To further bewilder the tourist who doesn’t read Thai, the renderings of Thai street names in the Latin alphabet are not consistent. The road running towards the (former) airport from the Victory Monument may be spelled Phahon Yothin or Pahon Yothin or Phahonyothin or Phaholyothin depending on which street sign or map you consult. It’s all the same in Thai, of course, only the romanisation varies. And if that’s not confusing enough, most of the larger streets tend to change names altogether every few kilometers. Sukhumvit is called Sukhumvit on one side of the tollway (roughly east), but it becomes Ploenchit just before you cross Thanon Witthayu (aka Wireless) going towards the river. Keep going just a few more streets and it becomes Thanon PraRam Neung (usually said as just Rama I) after you pass Thanon Ratchadamri. But if you were to turn right onto Ratchadamri, in just a few blocks you’ll find yourself on Thanon Ratchaprarop (past Petchaburi, aka New Phetburi, which is called Phitsanulok closer to the river).Got it? But wait, there’s logic to these name changes: most of them are neighborhoods. It wouldn’t make sense to call the road Sukhumvit if it’s no longer running through the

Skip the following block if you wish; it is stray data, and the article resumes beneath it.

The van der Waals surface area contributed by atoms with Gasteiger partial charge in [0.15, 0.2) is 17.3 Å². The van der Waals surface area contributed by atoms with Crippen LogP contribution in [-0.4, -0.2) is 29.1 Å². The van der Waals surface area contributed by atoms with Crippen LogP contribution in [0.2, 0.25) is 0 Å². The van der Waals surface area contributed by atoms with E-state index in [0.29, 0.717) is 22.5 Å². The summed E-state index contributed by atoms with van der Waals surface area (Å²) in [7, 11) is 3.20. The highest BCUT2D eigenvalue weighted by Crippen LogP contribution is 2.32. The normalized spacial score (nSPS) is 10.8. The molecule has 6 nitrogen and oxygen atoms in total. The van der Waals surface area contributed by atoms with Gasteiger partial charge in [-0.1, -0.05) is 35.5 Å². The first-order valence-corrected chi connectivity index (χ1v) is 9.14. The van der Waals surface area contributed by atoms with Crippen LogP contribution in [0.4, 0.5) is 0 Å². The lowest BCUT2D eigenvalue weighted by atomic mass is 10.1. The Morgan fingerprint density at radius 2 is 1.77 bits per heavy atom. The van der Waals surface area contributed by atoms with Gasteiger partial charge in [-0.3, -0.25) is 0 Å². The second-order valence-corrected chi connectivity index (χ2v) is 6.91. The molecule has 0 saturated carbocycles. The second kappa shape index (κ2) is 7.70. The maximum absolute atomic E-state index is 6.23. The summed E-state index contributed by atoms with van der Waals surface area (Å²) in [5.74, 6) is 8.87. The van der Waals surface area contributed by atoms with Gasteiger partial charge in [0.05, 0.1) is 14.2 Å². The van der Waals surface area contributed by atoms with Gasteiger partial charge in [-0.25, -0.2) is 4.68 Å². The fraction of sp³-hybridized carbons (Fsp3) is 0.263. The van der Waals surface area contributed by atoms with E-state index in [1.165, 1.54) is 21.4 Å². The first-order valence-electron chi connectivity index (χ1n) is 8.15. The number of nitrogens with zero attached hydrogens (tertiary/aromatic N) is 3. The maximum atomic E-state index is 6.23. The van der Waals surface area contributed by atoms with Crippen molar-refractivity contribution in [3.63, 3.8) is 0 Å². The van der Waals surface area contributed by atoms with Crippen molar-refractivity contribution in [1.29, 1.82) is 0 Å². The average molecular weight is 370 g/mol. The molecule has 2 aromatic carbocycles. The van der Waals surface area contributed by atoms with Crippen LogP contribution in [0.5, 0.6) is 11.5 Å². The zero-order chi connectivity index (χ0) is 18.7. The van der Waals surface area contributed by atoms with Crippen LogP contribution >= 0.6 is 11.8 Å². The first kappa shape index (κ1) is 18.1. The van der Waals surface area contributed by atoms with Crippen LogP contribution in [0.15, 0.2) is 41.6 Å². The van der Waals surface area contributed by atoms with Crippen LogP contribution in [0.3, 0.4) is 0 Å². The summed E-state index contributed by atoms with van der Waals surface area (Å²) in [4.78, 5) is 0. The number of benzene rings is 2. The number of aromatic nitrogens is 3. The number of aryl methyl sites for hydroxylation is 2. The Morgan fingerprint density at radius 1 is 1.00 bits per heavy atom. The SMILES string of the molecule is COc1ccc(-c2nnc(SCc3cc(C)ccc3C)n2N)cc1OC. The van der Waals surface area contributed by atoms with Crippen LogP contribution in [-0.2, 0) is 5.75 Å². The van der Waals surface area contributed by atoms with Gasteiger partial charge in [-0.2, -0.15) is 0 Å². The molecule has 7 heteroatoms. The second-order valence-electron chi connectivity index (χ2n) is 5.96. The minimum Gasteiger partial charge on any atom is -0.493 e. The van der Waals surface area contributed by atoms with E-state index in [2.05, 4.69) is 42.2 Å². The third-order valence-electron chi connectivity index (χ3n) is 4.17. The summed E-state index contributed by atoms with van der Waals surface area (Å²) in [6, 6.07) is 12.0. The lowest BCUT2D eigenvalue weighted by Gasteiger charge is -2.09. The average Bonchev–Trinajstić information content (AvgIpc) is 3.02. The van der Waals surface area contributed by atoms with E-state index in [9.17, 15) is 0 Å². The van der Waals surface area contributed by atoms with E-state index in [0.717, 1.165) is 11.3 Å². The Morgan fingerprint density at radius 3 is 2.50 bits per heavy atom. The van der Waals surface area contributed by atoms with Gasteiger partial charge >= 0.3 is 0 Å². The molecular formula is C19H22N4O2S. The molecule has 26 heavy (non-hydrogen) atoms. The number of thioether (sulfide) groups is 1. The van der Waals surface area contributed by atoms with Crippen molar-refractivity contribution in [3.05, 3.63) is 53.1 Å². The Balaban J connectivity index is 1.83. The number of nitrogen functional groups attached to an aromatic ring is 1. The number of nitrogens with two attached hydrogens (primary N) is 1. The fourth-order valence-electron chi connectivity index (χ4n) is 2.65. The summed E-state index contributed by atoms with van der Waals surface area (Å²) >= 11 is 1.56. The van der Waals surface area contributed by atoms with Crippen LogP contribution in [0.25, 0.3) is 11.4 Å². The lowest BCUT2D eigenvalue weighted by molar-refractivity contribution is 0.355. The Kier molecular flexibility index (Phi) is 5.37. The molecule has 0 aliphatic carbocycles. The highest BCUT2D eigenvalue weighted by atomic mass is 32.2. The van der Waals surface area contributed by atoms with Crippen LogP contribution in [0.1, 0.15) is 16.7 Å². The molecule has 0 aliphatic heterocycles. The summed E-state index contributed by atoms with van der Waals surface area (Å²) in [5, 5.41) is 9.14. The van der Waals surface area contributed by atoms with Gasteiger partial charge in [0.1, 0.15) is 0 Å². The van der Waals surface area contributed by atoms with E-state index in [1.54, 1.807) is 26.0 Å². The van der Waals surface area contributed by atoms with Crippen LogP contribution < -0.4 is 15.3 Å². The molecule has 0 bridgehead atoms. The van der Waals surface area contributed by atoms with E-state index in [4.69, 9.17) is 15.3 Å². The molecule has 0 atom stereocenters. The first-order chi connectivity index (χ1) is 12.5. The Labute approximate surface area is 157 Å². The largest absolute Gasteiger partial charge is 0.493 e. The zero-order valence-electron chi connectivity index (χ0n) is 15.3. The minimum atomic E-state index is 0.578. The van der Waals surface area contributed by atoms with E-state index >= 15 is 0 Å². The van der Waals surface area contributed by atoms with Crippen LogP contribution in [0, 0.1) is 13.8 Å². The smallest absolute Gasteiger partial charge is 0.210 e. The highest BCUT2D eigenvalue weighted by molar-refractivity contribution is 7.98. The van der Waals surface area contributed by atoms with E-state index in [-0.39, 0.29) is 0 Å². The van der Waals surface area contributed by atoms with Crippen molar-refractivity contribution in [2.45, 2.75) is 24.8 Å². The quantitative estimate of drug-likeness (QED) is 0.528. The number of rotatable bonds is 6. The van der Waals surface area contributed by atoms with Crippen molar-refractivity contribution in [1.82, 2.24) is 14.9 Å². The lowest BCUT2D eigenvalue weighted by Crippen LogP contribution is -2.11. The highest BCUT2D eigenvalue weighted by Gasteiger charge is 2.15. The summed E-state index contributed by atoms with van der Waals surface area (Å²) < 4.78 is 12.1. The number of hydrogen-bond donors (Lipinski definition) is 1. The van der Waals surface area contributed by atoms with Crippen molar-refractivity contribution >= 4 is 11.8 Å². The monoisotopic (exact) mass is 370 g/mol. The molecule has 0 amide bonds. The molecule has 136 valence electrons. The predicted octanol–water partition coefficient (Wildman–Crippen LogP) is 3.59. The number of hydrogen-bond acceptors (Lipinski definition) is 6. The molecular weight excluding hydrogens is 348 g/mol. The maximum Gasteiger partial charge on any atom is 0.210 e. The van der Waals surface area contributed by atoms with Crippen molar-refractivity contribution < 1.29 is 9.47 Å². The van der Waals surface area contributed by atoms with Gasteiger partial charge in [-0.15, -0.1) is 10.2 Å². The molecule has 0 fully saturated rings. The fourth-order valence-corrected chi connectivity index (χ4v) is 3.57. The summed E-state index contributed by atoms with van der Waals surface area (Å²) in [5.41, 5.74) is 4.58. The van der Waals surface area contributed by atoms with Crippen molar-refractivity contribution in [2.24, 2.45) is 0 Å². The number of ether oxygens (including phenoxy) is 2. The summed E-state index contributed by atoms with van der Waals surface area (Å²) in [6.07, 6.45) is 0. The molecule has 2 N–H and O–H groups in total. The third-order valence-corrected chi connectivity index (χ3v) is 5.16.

Sukhumvit area, would it? Thus, Sukhumvit becomes Ploenchit where it runs though the Ploenchit area. It’s when you’re able to grasp the city in terms of its neighborhoods that it both becomes more navigable and more charming. Likewise, Pratunam and Chatuchak are much more than just markets; they’re boroughs, each with its own distinct character. Related to this last point, compass directions are not widely used by Thais to navigate in Bangkok. That’s probably because they aren’t very useful; the city’s Darwinistic layout, the changing street names, the winding river, and the lack of obvious landmarks all conspire to confuse your internal compass. bang
photo credit: pchweat